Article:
Camping light modernization with LEDs and Li-Ion battery pack

I revived and modernized this camping light from my parents so we could again use it on our camping trips.
May 28, 2024 — 6 mins read — Electronics

Camping light modernization with LEDs and Li-Ion battery pack

I remember when my parents got this light. A powerful searchlight, a blinker, an ambient light, a radio, and an alarm! We were so impressed by it that we used it all the time as there were not that many battery-operated devices back then, especially not rechargeable ones.

Over the years the novelty of it faded away and the battery was holding less and less charge so we slowly started using it less and less until it got put in storage.

Some 20 years later, it brought up some really nice memories when I found it in my parent's house so I decided to give it a rebuild and make it modern so I can use it with my kids on our camping trips.

Lantern Overview

The lantern is branded as Sunca, model SF-178B. It has an AM/FM radio, a spotlight that can tilt and adjust its position, a blinker, and an ambient light with two fluorescent lamps. It was charged from 220V mains with the built-in cable.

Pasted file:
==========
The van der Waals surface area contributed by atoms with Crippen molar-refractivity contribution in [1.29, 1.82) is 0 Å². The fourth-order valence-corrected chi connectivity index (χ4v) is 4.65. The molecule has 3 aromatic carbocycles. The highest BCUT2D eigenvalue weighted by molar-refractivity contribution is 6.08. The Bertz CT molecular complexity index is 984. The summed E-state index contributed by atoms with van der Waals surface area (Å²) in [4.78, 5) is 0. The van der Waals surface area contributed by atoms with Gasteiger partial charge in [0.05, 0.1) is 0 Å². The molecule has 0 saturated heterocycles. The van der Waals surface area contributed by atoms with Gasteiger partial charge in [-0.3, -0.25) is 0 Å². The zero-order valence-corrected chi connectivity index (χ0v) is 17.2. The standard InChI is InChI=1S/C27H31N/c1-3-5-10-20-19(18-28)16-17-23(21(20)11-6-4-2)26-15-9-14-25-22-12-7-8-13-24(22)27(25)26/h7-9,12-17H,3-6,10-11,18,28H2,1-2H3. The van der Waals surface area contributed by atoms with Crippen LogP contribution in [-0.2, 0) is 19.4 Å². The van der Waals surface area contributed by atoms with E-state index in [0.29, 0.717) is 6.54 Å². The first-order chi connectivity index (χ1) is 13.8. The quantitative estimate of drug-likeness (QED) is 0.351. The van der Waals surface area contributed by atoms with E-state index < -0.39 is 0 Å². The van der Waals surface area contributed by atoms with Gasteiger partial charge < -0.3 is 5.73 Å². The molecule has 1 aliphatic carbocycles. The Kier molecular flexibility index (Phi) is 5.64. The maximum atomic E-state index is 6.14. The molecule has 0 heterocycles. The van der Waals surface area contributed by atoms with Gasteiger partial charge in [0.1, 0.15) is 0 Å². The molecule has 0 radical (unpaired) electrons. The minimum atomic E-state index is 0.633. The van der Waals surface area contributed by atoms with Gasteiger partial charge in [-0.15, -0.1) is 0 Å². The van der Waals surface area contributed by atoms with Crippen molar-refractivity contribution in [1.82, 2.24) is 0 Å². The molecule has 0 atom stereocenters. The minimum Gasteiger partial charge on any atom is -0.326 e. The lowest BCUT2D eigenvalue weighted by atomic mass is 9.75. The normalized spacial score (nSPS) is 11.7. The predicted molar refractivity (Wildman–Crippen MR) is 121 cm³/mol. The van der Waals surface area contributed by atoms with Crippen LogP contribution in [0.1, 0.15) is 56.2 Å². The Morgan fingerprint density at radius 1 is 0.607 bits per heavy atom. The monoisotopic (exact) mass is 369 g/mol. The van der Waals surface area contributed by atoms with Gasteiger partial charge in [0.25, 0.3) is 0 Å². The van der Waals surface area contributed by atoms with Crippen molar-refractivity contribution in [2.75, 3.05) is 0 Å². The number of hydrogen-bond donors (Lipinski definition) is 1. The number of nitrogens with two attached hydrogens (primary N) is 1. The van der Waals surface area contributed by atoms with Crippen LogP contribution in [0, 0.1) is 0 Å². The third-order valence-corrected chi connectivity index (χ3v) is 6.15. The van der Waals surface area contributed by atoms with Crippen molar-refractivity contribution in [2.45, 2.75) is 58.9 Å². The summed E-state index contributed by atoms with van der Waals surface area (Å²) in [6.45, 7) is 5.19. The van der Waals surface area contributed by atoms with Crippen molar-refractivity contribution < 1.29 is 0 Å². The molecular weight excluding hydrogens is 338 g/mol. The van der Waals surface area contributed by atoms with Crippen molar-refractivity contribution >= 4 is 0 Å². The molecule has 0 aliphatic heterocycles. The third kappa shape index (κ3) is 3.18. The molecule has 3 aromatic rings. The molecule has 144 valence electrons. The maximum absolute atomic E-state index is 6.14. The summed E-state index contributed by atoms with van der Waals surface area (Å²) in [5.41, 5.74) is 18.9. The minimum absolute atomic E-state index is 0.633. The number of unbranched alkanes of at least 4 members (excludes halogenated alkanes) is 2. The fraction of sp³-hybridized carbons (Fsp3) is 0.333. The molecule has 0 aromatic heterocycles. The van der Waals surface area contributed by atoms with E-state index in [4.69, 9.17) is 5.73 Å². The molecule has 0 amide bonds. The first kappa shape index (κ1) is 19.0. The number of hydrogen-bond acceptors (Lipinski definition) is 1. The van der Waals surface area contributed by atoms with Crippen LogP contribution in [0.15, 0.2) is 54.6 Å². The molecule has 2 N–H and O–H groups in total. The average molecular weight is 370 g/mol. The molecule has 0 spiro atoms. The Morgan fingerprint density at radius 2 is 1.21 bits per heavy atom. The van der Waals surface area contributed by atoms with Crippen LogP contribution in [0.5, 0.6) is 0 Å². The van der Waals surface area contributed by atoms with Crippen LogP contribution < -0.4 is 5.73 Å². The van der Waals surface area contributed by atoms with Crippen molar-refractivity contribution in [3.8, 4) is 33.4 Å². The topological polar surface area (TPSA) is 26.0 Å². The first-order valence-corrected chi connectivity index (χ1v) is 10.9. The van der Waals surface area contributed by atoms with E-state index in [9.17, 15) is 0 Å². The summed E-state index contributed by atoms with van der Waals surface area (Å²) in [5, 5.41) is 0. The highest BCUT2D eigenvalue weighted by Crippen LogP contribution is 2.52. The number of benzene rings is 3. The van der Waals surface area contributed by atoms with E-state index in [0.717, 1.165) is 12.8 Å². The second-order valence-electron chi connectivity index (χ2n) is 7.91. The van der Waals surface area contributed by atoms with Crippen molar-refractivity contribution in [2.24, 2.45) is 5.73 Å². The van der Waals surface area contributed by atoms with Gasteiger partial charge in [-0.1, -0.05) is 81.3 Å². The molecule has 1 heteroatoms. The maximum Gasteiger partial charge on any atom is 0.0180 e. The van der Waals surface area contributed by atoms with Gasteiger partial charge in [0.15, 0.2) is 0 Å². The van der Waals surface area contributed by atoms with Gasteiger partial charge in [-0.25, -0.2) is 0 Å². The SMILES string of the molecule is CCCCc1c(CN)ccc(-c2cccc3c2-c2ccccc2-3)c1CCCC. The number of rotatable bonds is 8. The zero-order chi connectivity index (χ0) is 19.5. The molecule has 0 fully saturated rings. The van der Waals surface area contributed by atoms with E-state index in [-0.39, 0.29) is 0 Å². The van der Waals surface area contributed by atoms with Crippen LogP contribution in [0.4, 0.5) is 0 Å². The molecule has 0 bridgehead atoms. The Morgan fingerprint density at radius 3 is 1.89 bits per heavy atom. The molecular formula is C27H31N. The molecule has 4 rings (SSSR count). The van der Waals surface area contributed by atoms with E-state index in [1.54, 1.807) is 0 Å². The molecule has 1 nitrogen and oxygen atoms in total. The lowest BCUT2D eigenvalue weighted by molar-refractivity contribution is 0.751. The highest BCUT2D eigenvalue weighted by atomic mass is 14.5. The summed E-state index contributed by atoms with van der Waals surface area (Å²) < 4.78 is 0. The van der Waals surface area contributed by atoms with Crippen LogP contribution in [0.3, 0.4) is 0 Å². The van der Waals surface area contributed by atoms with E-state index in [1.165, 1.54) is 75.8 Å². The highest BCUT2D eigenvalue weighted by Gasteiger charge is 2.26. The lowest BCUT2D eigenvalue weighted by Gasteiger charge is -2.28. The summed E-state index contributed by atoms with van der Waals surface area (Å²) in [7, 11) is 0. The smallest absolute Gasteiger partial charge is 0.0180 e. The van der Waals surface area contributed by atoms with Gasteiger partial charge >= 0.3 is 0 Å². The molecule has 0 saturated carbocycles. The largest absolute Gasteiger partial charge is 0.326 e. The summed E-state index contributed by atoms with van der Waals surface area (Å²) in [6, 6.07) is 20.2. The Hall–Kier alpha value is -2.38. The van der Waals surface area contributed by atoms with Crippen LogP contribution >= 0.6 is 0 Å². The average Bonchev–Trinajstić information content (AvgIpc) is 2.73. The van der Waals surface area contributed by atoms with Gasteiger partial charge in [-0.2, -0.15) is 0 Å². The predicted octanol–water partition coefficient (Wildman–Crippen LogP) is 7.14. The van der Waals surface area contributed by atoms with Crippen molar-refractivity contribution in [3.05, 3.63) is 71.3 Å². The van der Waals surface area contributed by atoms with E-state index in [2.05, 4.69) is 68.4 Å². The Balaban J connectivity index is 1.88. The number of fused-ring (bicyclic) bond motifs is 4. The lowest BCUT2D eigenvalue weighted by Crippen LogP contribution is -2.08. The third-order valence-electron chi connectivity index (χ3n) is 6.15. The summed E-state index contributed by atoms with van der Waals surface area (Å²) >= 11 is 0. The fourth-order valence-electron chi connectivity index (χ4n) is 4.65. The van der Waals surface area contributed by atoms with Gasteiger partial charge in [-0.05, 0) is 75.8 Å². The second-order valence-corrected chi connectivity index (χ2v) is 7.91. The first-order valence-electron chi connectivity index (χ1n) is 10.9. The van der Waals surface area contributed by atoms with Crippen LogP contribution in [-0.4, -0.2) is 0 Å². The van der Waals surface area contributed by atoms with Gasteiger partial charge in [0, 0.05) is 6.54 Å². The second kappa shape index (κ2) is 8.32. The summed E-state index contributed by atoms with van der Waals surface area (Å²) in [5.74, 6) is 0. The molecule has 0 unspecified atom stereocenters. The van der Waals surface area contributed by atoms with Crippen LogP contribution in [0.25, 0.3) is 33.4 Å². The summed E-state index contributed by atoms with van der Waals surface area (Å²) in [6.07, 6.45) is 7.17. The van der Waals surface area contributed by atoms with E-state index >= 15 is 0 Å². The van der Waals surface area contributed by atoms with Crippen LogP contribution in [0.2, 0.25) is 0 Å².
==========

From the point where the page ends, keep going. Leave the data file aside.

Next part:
It has a few options to turn on lights with other functions, and on the ambient light, it can have either one or two fluorescent lights on.

On the front, it has a small LCD clock with a separate AA battery, and when turned to the alarm function, the speaker is bypassed from the radio to produce a loud alarm sound.

As it is right now, the light does not work as the battery is not holding any charge, the radio antenna is broken off and the blinker is not working.

Tools and Materials


The lantern is held together with screws, so after I removed all of them, I separated the case to reveal the battery and circuitry inside. With some more screws, I removed the battery from the holder and I also removed the two fluorescent lights from the front.

I did not remove any of the wires yet, as I first wanted to make sure that the radio works and that it provides power to the various lights before I started replacing them so that I could at least be sure that the repair would be worthwhile.